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Burrata Plea: Consider Fall. And Winter. And Finter.

Maplebrook Burrata As the weather grows colder in the rest of the country (the San Francisco bay area just seems to be getting hotter, let's leave us out of this), I've been reminded of one burrata thing. Burrata is not seasonal. Believe it or not, my summer caprese salad lovers, people make burrata in the fall. Even the winter. Sometimes even in that period between the two, known as finter.

This post is a plea to keep the burrata love going.

Burrata, a fresh cheese from Southern Italy, is mozzarella on another level. It is a freshly stuffed sheet of mozzarella wrapped around mozzarella curds mixed with cream. Yes, cream. It is a great big fun ball of delicious creaminess. It is nearly impossible not to like. Most who do not like burrata also do not like puppies or kittens, even if they don't have to take care of them.

Over the summer I've had some great burratas around town- this is the time that chefs seem to serve it. Burrata loves tomatoes. Tomatoes love burratas. But a good burrata also likes other foods not in the nightshade family.

Three of my favorite burratas (all local- burrata is so fresh that it can go bad within days, so I get it as near home as I can) complete this post. But first, here are a few suggestions on how to keep the burrata love going past the summer season. Because it deserves it. Don't pull away.

In general, I'm okay with putting almost anything delicious with burrata as an appetizer. But always keep this cheese itself simple. If you doll up some veggies to go with it, spice the veggies, not the cheese. Just drizzle the burrata with olive oil, sprinkle with sea salt and freshly ground pepper. It is easily overwhelmed. This goes for all pairing suggestions below.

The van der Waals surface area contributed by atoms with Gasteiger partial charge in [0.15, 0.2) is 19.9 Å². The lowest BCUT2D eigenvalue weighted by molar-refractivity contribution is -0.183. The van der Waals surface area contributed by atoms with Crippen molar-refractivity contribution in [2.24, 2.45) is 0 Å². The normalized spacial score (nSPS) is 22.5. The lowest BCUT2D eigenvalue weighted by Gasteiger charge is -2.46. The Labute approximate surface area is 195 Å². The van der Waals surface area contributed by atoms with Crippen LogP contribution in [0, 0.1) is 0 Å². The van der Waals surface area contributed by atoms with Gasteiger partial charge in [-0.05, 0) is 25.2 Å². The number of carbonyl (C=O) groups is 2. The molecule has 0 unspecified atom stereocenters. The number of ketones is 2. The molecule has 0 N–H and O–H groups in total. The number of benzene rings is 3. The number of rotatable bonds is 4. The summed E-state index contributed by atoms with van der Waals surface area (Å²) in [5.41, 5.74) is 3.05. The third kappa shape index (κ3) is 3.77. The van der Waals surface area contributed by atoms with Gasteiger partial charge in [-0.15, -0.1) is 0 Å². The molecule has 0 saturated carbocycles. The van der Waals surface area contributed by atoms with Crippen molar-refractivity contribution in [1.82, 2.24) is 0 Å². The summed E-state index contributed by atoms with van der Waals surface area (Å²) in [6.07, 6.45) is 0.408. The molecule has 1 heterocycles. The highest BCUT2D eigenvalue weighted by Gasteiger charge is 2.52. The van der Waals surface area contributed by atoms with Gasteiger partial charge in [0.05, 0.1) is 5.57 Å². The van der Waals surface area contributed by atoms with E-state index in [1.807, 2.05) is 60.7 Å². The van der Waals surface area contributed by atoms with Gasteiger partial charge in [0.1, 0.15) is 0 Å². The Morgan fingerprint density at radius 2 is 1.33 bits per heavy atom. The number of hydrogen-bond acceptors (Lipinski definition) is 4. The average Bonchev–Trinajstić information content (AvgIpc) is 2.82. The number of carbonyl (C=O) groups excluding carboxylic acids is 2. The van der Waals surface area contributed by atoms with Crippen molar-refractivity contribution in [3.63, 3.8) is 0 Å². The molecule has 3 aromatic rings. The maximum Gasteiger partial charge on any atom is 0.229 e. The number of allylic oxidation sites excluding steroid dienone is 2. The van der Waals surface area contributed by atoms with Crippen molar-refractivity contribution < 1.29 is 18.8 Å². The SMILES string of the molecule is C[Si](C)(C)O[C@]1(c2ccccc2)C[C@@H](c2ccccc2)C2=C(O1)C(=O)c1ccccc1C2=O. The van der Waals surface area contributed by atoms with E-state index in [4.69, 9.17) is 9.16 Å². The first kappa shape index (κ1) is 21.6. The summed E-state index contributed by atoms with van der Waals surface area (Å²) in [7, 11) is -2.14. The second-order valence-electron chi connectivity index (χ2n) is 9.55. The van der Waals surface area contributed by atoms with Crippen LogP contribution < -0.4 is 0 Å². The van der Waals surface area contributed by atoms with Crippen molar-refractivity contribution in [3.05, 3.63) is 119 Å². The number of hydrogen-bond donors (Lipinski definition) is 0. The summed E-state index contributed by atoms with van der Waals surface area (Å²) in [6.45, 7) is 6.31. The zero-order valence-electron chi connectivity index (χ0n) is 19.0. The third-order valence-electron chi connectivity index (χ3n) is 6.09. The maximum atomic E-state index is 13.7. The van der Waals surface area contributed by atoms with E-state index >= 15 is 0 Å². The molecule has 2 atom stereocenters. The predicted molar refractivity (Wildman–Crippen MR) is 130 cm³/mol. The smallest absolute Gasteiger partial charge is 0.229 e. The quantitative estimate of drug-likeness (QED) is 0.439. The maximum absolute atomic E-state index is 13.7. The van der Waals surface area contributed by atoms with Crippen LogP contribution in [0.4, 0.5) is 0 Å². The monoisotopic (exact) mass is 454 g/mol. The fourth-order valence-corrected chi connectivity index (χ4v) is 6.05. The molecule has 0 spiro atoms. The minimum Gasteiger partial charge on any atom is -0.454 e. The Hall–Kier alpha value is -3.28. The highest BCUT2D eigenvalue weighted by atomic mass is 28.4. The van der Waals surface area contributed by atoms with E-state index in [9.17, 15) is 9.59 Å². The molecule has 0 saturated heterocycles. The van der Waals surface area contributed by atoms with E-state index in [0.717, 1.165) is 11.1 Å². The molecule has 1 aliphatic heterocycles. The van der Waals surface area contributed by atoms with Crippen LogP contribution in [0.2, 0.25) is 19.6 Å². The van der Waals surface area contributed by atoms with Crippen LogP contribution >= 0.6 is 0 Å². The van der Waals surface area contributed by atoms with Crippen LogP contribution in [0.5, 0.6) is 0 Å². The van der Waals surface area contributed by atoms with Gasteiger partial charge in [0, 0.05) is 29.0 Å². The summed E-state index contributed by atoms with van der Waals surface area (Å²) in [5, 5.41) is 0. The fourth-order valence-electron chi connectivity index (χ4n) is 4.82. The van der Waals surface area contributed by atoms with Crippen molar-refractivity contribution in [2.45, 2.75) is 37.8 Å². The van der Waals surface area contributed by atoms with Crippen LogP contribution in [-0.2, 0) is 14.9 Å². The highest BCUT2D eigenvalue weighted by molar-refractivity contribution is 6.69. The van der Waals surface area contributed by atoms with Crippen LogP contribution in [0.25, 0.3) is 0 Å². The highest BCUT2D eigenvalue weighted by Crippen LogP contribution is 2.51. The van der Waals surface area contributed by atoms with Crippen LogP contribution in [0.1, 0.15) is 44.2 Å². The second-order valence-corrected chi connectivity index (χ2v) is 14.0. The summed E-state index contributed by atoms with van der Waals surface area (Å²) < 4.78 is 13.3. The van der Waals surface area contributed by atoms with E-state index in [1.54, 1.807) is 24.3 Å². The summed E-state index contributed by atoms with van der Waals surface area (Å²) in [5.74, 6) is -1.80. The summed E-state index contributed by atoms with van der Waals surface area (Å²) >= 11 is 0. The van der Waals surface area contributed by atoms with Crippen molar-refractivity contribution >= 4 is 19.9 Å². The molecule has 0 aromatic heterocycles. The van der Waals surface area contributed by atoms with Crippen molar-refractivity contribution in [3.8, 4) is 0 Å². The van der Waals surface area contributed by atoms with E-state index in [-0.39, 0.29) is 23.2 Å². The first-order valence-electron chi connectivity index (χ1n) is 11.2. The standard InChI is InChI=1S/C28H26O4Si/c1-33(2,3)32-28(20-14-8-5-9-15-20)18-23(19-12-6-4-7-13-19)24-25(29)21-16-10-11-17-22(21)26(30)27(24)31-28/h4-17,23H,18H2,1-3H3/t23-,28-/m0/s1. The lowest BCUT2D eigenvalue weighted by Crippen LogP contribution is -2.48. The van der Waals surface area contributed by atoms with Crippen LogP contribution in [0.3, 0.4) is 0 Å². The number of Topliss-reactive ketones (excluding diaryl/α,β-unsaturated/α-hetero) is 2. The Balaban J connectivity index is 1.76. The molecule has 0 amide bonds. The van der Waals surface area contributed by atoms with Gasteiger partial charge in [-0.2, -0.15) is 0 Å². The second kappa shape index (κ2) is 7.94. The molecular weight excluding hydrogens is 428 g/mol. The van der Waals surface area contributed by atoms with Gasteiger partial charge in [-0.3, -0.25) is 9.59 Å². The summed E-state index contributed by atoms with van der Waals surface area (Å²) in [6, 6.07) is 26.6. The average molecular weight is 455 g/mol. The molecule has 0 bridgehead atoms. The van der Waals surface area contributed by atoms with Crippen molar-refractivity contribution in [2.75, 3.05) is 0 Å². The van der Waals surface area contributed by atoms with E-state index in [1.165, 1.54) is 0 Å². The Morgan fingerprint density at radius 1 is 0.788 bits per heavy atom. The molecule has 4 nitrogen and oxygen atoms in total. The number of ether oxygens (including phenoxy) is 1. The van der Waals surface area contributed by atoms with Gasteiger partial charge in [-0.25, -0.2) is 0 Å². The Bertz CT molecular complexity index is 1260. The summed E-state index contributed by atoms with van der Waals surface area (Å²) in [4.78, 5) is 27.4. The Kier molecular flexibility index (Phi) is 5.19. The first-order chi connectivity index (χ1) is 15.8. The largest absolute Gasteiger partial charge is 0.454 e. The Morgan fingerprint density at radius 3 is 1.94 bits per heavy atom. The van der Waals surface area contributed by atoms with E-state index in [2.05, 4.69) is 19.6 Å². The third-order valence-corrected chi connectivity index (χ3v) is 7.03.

Figs- Either use fresh figs or reconsitute dried figs in wine poaching liquid (see picture above).

Roasted root vegetables- Serve burrata over a bed of warm roasted butternut sqaush and carrots cooked with olive oil, balsamic vinegar and thyme.

Bruschetta- Spoon over grilled or toasted bread rubbed with olive oil and a garlic clove.

Persimmons- Top a persimmon-frisée salad dressed in a tarragon and lemon vinaigrette with this cheese. Sprinkle with pomegranate seeds for crunch.

Garbanzo beans- Top chick peas dressed with rosemary, time and garlic with oil-cured black olives and burrata.

Three of my faves:

Gioia: The first local one I tried, from San Diego. A thin mozzarella sheet wraps the curds in tight. Comes in a one pound tub. Yes, you can eat all of it.

Maplebrook: Pictured above, from Vermont. This one has a thicker mozz shell than the Gioia and a slightly looser curd, and is just as delicious. Comes packed in water.

Di Stefano It also oozes in the right places. From southern California

How do you like serving your burrata? Any locals that you love?